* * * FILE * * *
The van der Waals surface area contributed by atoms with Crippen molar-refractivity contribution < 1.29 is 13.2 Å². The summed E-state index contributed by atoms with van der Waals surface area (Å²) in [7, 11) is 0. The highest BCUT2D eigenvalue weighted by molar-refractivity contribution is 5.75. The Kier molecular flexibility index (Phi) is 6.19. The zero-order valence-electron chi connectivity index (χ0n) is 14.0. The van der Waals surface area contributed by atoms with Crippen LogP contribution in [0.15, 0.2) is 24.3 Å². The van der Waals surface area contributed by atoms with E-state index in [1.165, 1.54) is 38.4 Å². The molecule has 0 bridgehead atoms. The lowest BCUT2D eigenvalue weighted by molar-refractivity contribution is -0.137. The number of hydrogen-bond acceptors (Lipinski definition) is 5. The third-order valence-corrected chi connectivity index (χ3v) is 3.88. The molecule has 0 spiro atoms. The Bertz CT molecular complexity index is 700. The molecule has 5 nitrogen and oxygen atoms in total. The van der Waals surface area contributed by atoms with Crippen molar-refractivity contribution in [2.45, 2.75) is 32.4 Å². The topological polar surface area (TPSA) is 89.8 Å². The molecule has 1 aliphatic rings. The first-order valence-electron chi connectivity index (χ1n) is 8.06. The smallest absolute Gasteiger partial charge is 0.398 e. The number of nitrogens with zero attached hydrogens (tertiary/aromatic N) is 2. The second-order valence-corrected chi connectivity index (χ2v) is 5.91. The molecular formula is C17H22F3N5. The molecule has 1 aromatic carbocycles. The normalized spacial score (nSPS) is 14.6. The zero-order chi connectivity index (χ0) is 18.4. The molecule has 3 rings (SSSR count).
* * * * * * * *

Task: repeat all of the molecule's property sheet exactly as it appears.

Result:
The van der Waals surface area contributed by atoms with Crippen molar-refractivity contribution < 1.29 is 13.2 Å². The summed E-state index contributed by atoms with van der Waals surface area (Å²) in [7, 11) is 0. The highest BCUT2D eigenvalue weighted by molar-refractivity contribution is 5.75. The Kier molecular flexibility index (Phi) is 6.19. The zero-order valence-electron chi connectivity index (χ0n) is 14.0. The van der Waals surface area contributed by atoms with Crippen LogP contribution in [0.15, 0.2) is 24.3 Å². The van der Waals surface area contributed by atoms with E-state index in [1.165, 1.54) is 38.4 Å². The molecule has 0 bridgehead atoms. The lowest BCUT2D eigenvalue weighted by molar-refractivity contribution is -0.137. The number of hydrogen-bond acceptors (Lipinski definition) is 5. The third-order valence-corrected chi connectivity index (χ3v) is 3.88. The molecule has 0 spiro atoms. The Bertz CT molecular complexity index is 700. The molecule has 5 nitrogen and oxygen atoms in total. The van der Waals surface area contributed by atoms with Crippen molar-refractivity contribution in [2.45, 2.75) is 32.4 Å². The topological polar surface area (TPSA) is 89.8 Å². The molecule has 1 aliphatic rings. The first-order valence-electron chi connectivity index (χ1n) is 8.06. The smallest absolute Gasteiger partial charge is 0.398 e. The number of nitrogens with zero attached hydrogens (tertiary/aromatic N) is 2. The second-order valence-corrected chi connectivity index (χ2v) is 5.91. The molecular formula is C17H22F3N5. The molecule has 1 aromatic carbocycles. The normalized spacial score (nSPS) is 14.6. The zero-order chi connectivity index (χ0) is 18.4. The molecule has 3 rings (SSSR count).